I am a big fan of Preston Stotz, and use these almost exclusively throughout warmer months on lines thicker than 0.12 in diameter. The big bonus with these is that they slide very easily up and down the line, and this is good as it often pays to play about with your shotting when worm fishing.
A good starting point when fishing on the bottom is to have a bulk around eighteen inches from you hook, then two number ten droppers, one six inches below your bulk, and one six inches below that at the top of your hooklength.
If its hard, spread your bulk out down your line to give a slower fall through the water, and if you are bagging up, slide your bulk closer to your hook. It is sometimes possible to catch with your bulk at the top of your hooklength, and when its like this bites will be really positive, and missed bites should be eliminated.
A good way of eliminating line bites, which is particularly effective when foul hooked fish is a problem, is to slide your bulk up to around two feet away from your hook, and not bother with any droppers. This way you are effectively desensitizing your rig, and you will only see definite pulls under.
Unless I were planning to fish in shallow water, say down the edge or up to an island, I would always start a session on the worm with a decent sized pot of bait. I appreciate that ‘decent sized’ is a vague term, but what I mean by this is moderate the amount you put in to the amount you expect to catch, for example, a golf ball sized amount may be enough in the colder months or when the going is tough, at other times a full pot would not be unreasonable. Always remember the old fable though, you can put it in but you can’t take it out!
If I were fishing in really shallow water (less than two feet) or up to a feature, then I would feed only with a kinder pot, as you don’t want to draw to many fish into your peg, as you will just get liners, and end up foul hooking and spooking the fish that are there.
Gauge the size you chop the worms up to the conditions on the day, but a general rule of thumb is the bigger the size of fish you expect to catch, the bigger you should make the pieces of worm you feed.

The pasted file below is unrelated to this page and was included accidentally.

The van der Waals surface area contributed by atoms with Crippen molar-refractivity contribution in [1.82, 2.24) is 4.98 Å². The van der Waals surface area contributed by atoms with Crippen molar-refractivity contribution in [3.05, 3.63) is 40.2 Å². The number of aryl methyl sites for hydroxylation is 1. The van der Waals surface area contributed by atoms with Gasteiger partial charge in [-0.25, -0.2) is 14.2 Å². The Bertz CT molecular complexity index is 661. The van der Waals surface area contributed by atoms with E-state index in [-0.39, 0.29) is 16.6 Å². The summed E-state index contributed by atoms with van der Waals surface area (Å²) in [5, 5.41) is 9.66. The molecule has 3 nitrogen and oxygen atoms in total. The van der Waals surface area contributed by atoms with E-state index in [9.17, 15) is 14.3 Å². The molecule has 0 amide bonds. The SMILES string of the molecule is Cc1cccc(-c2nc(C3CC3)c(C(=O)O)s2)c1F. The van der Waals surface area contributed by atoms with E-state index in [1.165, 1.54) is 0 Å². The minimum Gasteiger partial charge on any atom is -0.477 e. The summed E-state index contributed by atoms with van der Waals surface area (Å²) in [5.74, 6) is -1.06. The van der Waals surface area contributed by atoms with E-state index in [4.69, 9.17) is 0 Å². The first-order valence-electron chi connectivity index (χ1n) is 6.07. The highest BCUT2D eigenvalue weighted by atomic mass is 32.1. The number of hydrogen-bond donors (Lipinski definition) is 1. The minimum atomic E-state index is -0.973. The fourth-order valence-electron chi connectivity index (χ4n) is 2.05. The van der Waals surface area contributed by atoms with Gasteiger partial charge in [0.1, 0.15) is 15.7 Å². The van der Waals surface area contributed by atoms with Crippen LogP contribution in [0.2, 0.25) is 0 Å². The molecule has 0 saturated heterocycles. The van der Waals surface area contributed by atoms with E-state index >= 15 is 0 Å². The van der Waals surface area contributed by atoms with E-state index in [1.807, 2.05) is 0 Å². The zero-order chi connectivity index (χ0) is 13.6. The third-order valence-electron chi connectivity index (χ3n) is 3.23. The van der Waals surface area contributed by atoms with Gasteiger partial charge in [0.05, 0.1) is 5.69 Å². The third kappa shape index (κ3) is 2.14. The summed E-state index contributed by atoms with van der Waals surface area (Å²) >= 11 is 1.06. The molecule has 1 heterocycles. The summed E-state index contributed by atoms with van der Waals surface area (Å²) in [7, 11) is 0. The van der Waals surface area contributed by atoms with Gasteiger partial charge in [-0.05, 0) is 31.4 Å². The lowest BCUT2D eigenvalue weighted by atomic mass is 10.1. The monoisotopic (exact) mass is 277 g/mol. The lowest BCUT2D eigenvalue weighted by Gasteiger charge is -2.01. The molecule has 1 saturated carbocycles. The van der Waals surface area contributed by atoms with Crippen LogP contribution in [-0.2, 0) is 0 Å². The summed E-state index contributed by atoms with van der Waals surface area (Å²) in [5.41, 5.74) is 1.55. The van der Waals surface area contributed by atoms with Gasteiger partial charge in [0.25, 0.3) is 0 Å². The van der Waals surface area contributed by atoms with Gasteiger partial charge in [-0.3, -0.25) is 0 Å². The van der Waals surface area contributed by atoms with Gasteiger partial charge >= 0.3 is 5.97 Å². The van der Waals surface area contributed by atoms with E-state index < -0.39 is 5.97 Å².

Normally you will get bites straight away, but if you don’t it is time to pick up the catapult.
I remember reading an article some time ago by Nick Speed, in which he outlined in very broad terms his feeding philosophy on commercial fisheries. In short, use the catapult to draw fish into your peg, and your pole pot to pin them down and make them feed on the deck, and this is the basic principal I adopt when worm fishing.
Obviously, this is only a very broad guide and it is important to experiment to find out what is right on the day, but the worm is not a method you should be prepared to sit on if the float is not going under. If nothing is happening, then don’t be afraid of feeding to try and get some activity in your peg.
One of the best chopped worm and caster anglers in our region is Garbolino Ossett’s Tony Bell, and I pick his brains a lot about the method. A key piece of advice he gave me is that when fishing the worm on commercials it is best to stop on the line all day, as this is the only way you will be able to read what is happening in your swim properly. In essence, it is not really a method that you can use half heartedly.
A final piece of advice with the worm is to constantly experiment with your rigs and feeding, as it is a bait that favours a proactive approach. You will be amazed at how often a subtle change will see your catch rate soar, whether that be changing your shotting, fishing around your feed, or changing your hookbait. It is a method for busy anglers who like to keep thinking and active throughout the session.
I hope this article has given people some food for thought with regards to chopped worm fishing, and as I said at the start, if anyone has any further tips, or disagrees with what I have said, please post in the ‘comments’ section below. We like a bit of lively debate!